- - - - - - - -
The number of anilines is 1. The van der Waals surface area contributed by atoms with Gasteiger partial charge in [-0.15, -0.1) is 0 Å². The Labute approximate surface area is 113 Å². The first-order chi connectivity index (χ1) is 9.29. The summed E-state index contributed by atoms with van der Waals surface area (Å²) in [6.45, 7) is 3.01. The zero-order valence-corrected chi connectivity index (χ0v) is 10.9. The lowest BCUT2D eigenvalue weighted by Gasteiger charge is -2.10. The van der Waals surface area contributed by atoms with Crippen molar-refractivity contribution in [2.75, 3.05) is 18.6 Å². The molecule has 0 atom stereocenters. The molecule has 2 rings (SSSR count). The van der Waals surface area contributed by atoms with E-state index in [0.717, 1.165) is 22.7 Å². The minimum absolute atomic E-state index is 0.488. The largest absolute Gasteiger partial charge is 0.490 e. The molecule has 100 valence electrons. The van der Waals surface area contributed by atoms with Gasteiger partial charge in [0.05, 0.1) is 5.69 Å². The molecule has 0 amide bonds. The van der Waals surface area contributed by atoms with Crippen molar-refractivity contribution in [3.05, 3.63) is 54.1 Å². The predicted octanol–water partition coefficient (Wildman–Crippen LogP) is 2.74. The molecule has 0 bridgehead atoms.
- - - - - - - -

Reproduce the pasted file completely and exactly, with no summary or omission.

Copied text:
The number of anilines is 1. The van der Waals surface area contributed by atoms with Gasteiger partial charge in [-0.15, -0.1) is 0 Å². The Labute approximate surface area is 113 Å². The first-order chi connectivity index (χ1) is 9.29. The summed E-state index contributed by atoms with van der Waals surface area (Å²) in [6.45, 7) is 3.01. The zero-order valence-corrected chi connectivity index (χ0v) is 10.9. The lowest BCUT2D eigenvalue weighted by Gasteiger charge is -2.10. The van der Waals surface area contributed by atoms with Crippen molar-refractivity contribution in [2.75, 3.05) is 18.6 Å². The molecule has 0 atom stereocenters. The molecule has 2 rings (SSSR count). The van der Waals surface area contributed by atoms with E-state index in [0.717, 1.165) is 22.7 Å². The minimum absolute atomic E-state index is 0.488. The largest absolute Gasteiger partial charge is 0.490 e. The molecule has 100 valence electrons. The van der Waals surface area contributed by atoms with Gasteiger partial charge in [0.05, 0.1) is 5.69 Å². The molecule has 0 amide bonds. The van der Waals surface area contributed by atoms with Crippen molar-refractivity contribution in [3.05, 3.63) is 54.1 Å². The predicted octanol–water partition coefficient (Wildman–Crippen LogP) is 2.74. The molecule has 0 bridgehead atoms.